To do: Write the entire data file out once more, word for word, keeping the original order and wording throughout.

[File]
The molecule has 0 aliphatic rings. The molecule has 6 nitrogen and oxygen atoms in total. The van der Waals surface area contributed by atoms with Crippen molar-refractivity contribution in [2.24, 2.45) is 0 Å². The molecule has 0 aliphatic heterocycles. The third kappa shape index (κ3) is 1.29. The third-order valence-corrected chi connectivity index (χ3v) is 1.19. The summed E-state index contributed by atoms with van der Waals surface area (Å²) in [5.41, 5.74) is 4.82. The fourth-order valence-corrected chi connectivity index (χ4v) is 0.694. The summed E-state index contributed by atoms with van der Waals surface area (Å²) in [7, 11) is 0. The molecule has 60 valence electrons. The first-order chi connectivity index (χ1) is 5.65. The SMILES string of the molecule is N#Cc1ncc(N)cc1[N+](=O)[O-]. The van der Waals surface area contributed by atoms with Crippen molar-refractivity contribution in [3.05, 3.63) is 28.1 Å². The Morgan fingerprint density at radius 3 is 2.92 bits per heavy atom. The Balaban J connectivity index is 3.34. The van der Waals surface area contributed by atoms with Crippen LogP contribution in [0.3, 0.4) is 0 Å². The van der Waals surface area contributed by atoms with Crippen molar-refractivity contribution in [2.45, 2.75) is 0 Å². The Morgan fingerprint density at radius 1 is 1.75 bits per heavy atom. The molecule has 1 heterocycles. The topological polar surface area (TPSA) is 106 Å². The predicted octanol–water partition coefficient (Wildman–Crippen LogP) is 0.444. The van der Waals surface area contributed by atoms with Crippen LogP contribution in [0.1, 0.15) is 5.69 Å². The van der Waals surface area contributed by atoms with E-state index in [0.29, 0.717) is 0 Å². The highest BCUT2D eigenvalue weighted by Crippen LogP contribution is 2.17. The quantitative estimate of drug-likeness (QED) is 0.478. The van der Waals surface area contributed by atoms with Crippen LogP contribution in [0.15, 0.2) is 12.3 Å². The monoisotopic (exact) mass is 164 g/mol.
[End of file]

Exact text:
The molecule has 0 aliphatic rings. The molecule has 6 nitrogen and oxygen atoms in total. The van der Waals surface area contributed by atoms with Crippen molar-refractivity contribution in [2.24, 2.45) is 0 Å². The molecule has 0 aliphatic heterocycles. The third kappa shape index (κ3) is 1.29. The third-order valence-corrected chi connectivity index (χ3v) is 1.19. The summed E-state index contributed by atoms with van der Waals surface area (Å²) in [5.41, 5.74) is 4.82. The fourth-order valence-corrected chi connectivity index (χ4v) is 0.694. The summed E-state index contributed by atoms with van der Waals surface area (Å²) in [7, 11) is 0. The molecule has 60 valence electrons. The first-order chi connectivity index (χ1) is 5.65. The SMILES string of the molecule is N#Cc1ncc(N)cc1[N+](=O)[O-]. The van der Waals surface area contributed by atoms with Crippen molar-refractivity contribution in [3.05, 3.63) is 28.1 Å². The Morgan fingerprint density at radius 3 is 2.92 bits per heavy atom. The Balaban J connectivity index is 3.34. The van der Waals surface area contributed by atoms with Crippen LogP contribution in [0.3, 0.4) is 0 Å². The van der Waals surface area contributed by atoms with Crippen molar-refractivity contribution in [2.45, 2.75) is 0 Å². The Morgan fingerprint density at radius 1 is 1.75 bits per heavy atom. The molecule has 1 heterocycles. The topological polar surface area (TPSA) is 106 Å². The predicted octanol–water partition coefficient (Wildman–Crippen LogP) is 0.444. The van der Waals surface area contributed by atoms with Crippen LogP contribution in [0.1, 0.15) is 5.69 Å². The van der Waals surface area contributed by atoms with E-state index in [0.29, 0.717) is 0 Å². The highest BCUT2D eigenvalue weighted by Crippen LogP contribution is 2.17. The quantitative estimate of drug-likeness (QED) is 0.478. The van der Waals surface area contributed by atoms with Crippen LogP contribution in [0.15, 0.2) is 12.3 Å². The monoisotopic (exact) mass is 164 g/mol.